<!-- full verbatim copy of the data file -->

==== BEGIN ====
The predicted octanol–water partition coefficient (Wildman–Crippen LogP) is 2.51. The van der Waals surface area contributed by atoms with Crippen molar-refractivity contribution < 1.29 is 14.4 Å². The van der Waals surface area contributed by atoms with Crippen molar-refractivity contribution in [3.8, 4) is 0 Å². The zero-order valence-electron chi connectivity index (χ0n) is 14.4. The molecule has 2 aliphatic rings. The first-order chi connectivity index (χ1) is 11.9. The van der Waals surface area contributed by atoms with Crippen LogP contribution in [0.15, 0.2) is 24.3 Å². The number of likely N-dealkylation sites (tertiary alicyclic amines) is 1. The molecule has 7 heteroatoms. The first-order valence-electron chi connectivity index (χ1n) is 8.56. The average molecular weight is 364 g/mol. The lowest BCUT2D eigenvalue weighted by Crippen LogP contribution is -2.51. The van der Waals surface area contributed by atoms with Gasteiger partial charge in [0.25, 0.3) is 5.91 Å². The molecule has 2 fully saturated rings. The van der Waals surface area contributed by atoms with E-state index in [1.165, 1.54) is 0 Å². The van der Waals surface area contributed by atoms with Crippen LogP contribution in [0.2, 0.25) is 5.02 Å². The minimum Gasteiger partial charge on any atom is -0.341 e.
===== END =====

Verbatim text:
The predicted octanol–water partition coefficient (Wildman–Crippen LogP) is 2.51. The van der Waals surface area contributed by atoms with Crippen molar-refractivity contribution < 1.29 is 14.4 Å². The van der Waals surface area contributed by atoms with Crippen molar-refractivity contribution in [3.8, 4) is 0 Å². The zero-order valence-electron chi connectivity index (χ0n) is 14.4. The molecule has 2 aliphatic rings. The first-order chi connectivity index (χ1) is 11.9. The van der Waals surface area contributed by atoms with Crippen LogP contribution in [0.15, 0.2) is 24.3 Å². The number of likely N-dealkylation sites (tertiary alicyclic amines) is 1. The molecule has 7 heteroatoms. The first-order valence-electron chi connectivity index (χ1n) is 8.56. The average molecular weight is 364 g/mol. The lowest BCUT2D eigenvalue weighted by Crippen LogP contribution is -2.51. The van der Waals surface area contributed by atoms with Gasteiger partial charge in [0.25, 0.3) is 5.91 Å². The molecule has 2 fully saturated rings. The van der Waals surface area contributed by atoms with E-state index in [1.165, 1.54) is 0 Å². The van der Waals surface area contributed by atoms with Crippen LogP contribution in [0.2, 0.25) is 5.02 Å². The minimum Gasteiger partial charge on any atom is -0.341 e.